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San Francisco Target Stores Cut Operating Hours Due To Retail Theft Surge

SAN FRANCISCO (CBS SF) -- Target has cut back operating hours at its stores in San Francisco because of rampant and increasingly brazen incidents of shoplifting at certain locations in the city.

A Target spokesperson sent the following statement in to KPIX 5 confirming the decision to adjust stores hours in San Francisco is related to theft.

"For more than a month, we've been experiencing a significant and alarming rise in theft and security incidents at our San Francisco stores, similar to reports from other retailers in the area. Target is engaging local law enforcement, elected officials and community partners to address our concerns. With the safety of our guests, team members and communities as our top priority, we've temporarily reduced our operating hours in six San Francisco stores."

Target's San Francisco stores have moved to a 9 a.m. to 6 p.m. schedule, while most other Target stores operate between 7 or 8 a.m. and 10 p.m.

"I wasn't surprised, because we've seen other retailers close in San Francisco. I'm actually proud of the fact that they are trying to hold on and keep the stores open," said Rachel Michelin, president of the California Retailers Association.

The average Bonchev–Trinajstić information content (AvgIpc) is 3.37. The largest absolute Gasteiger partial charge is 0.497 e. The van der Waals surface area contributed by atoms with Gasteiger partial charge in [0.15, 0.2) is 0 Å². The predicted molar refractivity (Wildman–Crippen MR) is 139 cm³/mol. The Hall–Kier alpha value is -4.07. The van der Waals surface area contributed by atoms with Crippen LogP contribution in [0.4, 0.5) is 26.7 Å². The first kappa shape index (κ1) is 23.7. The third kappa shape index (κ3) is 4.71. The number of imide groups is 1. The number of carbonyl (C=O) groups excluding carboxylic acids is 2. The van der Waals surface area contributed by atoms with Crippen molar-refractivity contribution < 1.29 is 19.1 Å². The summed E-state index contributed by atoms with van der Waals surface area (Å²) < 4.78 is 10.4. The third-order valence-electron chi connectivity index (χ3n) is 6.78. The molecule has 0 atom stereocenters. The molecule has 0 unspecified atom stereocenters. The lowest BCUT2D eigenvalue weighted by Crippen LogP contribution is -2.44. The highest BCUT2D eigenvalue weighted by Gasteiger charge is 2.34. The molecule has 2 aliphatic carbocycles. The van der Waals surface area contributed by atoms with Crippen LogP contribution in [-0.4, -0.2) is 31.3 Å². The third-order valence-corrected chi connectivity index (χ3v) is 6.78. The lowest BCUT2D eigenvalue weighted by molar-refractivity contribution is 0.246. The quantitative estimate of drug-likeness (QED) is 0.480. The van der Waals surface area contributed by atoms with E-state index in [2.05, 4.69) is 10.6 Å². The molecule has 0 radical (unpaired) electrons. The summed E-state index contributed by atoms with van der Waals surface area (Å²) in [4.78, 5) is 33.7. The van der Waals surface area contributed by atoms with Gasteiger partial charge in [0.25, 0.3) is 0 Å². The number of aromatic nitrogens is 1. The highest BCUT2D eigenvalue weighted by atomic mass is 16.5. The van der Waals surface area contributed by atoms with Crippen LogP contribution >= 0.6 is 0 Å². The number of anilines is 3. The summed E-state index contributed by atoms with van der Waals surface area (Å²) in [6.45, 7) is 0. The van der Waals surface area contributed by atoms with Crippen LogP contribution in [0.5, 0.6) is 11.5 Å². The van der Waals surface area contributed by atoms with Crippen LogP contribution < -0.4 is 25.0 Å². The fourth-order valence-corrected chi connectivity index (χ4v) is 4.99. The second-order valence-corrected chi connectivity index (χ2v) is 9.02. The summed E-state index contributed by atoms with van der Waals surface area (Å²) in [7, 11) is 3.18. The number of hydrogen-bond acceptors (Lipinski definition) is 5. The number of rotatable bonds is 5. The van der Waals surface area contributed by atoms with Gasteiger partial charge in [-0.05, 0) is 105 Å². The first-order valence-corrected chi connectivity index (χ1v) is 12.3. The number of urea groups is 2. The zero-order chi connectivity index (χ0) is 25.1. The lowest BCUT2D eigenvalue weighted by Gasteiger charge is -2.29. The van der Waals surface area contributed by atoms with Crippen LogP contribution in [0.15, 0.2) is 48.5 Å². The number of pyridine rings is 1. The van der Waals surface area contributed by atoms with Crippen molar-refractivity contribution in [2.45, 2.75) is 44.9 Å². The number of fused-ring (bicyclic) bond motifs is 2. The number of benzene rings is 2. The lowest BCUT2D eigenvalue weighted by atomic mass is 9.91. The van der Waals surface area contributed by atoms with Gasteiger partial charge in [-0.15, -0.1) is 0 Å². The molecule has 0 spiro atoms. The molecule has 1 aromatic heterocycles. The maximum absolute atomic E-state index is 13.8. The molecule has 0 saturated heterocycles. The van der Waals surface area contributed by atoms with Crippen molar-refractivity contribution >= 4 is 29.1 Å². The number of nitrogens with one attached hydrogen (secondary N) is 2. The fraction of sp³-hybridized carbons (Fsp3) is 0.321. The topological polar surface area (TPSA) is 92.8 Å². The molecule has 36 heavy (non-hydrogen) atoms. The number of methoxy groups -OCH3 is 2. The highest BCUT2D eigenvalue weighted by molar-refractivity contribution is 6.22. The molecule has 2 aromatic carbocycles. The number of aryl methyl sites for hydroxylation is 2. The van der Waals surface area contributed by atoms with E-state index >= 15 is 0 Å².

Michelin told KPIX that San Francisco is the fifth worst city in the nation for retail theft, with Los Angeles taking the number one spot. She says the shoplifters aren't working alone. They are often often juveniles and unhoused people tapped by organized crime to do the dirty work.

"There comes a point -- with what we have shared with the elected leaders of the city -- where these types of decisions have to be made," said Michelin. "The bottom line is when these employees don't feel safe coming to work. That's when they have to take these drastic measures."

KPIX asked San Francisco Mayor London Breed to weigh in on Target's move.

"I think part of it is a combination of us working together and them having the right security and right staffing in order to make sure there is a better customer experience. Cutting hours is not a solution," Breed said.

The mayor also said enforcement has to be addressed.

"The question is will this person be held accountable for what they did? And that has to be part of the equation as well," she explained.

Stores such as CVS and Walgreens have been major targets in San Francisco in recent months as well as smaller retail stores. Businesses say the thefts, many tied to larger criminal fencing operations, are escalating at a rate they've never seen before.

The issue was recently highlighted in a viral video of a man ransacking shelves at a San Francisco Walgreens store and calmly riding out the door on a bicycle as a security guard and customers watched.

Andria Borba contributed to this story.

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